University of Tartu, Department of English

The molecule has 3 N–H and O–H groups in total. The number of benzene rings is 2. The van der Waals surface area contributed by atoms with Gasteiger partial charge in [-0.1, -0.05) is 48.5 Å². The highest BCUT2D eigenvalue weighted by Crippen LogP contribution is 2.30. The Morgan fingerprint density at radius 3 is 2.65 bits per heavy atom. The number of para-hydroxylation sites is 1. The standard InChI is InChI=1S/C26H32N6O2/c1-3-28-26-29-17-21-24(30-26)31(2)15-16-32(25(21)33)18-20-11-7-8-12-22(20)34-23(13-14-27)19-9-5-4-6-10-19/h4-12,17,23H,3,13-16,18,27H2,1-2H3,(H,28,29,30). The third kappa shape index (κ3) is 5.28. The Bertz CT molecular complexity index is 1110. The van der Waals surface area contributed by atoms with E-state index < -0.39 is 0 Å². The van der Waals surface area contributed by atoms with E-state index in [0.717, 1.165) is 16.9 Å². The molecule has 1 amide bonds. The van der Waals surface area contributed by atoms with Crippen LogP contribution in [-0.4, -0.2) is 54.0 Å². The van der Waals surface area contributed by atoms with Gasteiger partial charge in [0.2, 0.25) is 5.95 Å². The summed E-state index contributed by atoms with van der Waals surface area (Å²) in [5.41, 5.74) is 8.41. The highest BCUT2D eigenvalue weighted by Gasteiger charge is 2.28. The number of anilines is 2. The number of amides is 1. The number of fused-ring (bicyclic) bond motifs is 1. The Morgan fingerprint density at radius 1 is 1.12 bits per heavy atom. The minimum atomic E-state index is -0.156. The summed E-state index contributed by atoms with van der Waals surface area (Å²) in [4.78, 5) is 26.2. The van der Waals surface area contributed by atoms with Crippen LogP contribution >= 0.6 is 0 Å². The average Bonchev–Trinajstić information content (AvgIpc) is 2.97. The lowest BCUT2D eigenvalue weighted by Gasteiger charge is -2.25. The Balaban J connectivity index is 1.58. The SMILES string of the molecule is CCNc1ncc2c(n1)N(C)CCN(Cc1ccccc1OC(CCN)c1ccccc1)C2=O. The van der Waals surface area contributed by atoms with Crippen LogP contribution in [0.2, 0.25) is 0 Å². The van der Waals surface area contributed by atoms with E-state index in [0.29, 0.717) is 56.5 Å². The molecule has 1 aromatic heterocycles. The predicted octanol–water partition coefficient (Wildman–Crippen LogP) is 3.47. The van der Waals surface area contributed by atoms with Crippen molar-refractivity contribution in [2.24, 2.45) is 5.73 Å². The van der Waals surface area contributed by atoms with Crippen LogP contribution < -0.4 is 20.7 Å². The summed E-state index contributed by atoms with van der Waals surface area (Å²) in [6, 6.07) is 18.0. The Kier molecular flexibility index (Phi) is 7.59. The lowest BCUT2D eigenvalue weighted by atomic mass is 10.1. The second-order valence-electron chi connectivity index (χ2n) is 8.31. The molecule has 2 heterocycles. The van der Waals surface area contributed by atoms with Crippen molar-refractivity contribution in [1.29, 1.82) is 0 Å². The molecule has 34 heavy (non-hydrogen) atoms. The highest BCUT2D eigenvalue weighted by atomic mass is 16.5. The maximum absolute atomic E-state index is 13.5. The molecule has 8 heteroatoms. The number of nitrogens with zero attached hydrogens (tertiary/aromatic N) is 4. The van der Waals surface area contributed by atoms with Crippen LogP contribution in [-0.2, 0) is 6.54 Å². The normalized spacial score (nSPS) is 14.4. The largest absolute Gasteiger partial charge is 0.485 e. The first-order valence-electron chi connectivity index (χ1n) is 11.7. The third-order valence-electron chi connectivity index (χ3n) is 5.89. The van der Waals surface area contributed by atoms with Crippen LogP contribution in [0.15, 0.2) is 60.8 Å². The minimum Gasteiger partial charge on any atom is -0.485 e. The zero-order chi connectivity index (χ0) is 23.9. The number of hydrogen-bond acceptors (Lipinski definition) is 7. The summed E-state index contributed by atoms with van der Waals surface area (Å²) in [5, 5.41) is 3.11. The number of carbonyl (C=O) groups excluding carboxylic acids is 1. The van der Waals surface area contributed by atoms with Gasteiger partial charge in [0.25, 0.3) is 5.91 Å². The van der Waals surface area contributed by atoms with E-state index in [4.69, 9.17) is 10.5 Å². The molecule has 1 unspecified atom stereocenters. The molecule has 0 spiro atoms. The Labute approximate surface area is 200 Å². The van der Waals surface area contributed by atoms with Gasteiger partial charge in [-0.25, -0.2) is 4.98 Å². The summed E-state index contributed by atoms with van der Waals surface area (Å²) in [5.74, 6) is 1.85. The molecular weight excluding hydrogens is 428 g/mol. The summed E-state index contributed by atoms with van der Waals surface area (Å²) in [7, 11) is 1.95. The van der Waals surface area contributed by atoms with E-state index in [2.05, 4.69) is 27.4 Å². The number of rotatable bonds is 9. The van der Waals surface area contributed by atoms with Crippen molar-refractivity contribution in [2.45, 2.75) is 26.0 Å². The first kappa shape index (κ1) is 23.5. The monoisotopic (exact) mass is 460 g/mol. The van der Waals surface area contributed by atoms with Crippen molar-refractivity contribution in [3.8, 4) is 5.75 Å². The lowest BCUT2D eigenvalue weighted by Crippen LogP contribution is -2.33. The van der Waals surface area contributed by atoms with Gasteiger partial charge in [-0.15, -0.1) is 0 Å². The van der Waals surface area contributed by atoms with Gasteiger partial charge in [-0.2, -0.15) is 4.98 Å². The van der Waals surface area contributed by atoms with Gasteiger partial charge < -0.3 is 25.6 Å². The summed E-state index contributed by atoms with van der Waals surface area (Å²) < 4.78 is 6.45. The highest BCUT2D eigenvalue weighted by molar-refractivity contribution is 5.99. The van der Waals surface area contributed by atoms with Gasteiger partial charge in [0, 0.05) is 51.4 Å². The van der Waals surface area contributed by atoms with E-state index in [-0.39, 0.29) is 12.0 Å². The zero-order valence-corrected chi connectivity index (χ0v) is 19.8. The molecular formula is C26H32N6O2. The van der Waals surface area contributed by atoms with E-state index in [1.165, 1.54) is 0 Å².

Silence as used in interpersonal communication can be regarded an aspect of communicative style. Because of its ambiguity, silence is a rich medium of communication, but at the same time has a high potential for miscommunication, especially in intercultural encounters. The role of silence in Estonian communicative style is explored against the background of research in cross-cultural communication and a comparative study of attitudes towards silence in communication (conducted among Estonian and Canadian students as well as North American students visiting in Estonia). Attitudes towards silence in conversation are linked to dimensions of culture and constructs in social psychology. The relationship between changes in national identity and communicative style is examined. The use and appreciation of silence is identified as a valuable resource for both communication and identity, and in need of recognition by professional communicators.
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